Pondok Indah House, Jakarta


The Pondok Indah House was designed by René Tan and his colleague Jonathan Quek for an Indonesian businessman who is an art collector and avid golfer. The house is situated on the fringe of the Pondok Indah Golf Course and overlooks a water obstacle in front of the twelfth green.

The house is approached from a spacious vehicle court up a slight incline and a broad flight of stairs to the entrance foyer that incorporates good feng shui. A sharp right turn followed by a sharp left turn reveals a dramatic vista along a north-south axis. The axis is accentuated by a linear water garden culminating in a view over an infinity swimming pool to the golf course.


The plan is essentially an H form, with two liner blocks on either side of the central north-south axis connected by a bridge at first-floor level. The eastern wing consists of a spa, AV room, breakfast room, dry kitchen, vertical circulation, sitting room and a huge double-height formal dining room with 7.2 metre high sliding doors, extending to an external deck at ground level. The western wing consists of a music room and a formal living room at the same level; a timber deck connects the two wings. At the end of the western wing is a waterfall and a fitness court at basement level.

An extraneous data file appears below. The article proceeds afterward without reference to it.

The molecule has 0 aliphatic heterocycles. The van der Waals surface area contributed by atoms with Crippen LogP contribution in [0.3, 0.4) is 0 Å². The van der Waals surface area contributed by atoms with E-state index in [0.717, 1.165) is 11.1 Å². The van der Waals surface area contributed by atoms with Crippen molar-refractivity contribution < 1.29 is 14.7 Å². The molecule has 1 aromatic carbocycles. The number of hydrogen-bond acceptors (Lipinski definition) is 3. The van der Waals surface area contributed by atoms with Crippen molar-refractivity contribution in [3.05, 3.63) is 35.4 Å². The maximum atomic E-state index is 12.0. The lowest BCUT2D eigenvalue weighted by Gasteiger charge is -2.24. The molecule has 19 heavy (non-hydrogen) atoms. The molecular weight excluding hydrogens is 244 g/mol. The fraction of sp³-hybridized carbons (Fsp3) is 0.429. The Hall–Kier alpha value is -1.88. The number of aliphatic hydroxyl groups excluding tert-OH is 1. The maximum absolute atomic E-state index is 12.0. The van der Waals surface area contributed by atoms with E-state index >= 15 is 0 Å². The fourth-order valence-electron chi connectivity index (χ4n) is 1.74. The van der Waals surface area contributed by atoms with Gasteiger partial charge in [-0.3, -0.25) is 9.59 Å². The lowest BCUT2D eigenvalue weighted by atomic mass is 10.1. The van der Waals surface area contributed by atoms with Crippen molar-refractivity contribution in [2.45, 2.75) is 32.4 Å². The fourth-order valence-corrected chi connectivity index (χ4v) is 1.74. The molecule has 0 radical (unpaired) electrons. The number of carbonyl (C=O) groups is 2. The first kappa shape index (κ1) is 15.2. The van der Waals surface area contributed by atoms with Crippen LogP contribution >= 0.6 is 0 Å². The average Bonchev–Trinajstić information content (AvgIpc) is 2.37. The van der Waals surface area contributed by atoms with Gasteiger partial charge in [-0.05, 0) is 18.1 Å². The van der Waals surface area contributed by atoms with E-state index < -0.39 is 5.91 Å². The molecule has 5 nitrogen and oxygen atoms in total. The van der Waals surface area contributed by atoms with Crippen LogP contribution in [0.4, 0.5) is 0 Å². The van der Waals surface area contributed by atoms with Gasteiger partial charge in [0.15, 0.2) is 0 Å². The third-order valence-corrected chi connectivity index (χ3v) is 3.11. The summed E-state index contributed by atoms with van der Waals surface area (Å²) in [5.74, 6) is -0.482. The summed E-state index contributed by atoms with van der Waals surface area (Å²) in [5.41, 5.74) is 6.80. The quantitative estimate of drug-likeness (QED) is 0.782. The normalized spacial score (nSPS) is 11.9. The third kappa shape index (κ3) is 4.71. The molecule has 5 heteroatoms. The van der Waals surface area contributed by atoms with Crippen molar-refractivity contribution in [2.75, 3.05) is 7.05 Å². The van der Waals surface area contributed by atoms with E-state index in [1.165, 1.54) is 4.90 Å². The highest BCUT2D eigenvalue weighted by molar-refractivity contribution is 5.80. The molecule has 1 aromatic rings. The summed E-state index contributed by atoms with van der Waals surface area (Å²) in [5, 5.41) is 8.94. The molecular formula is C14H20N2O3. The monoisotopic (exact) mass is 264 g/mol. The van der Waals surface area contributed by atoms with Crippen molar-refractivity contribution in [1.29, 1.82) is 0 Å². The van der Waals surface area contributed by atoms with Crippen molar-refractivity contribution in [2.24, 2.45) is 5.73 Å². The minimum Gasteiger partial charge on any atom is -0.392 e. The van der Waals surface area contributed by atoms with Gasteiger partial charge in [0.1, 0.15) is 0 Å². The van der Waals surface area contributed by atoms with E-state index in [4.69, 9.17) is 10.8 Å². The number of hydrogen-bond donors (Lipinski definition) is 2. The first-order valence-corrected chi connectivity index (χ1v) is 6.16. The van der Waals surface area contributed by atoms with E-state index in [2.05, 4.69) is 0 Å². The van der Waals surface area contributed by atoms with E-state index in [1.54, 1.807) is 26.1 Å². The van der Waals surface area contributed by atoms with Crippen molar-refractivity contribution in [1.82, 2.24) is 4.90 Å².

At first-floor level, the east wing contains two bedrooms and a family room, while the west wing contains the master bedroom suite. A refined glazed bridge housing a gallery, a library and separate study rooms for parents and children connects the two wings. Natural ventilation is introduced utilising the Venturi principle.

Photography by Albert Lim KS

The house is a truly dramatic composition. The configuration on the site is challenging, yet helps to create a distinctive plan form; it is a spatial composition of consummate artistry. The junctions are articulated brilliantly and materials are chosen with care. The external landscape complements the mood of each space and the architect created a water garden that is very much in the spirit of Javanese palaces. The dining room and the formal living area are both huge, yet the house also has a sense of intimacy and calm.

Paintings by artist of international renown punctuate the route through the house, among them “Institut de France” by Bernard Buffet, “Dancers” by Fernando Botero, “Lovers and Bouquet” by Marc Chagall and “Cultural Revolution: Eternal Halo” by Wang Guangyi. There is also an oil painting on a panel depicting “Three Horses” Lee Man Fong and a bronze sculpture in front of the travertine entrance wall by Li Chen entitled “Pure Land.”


This article was published in the November 2016 issue of Inspire Living Magazine. Download it here!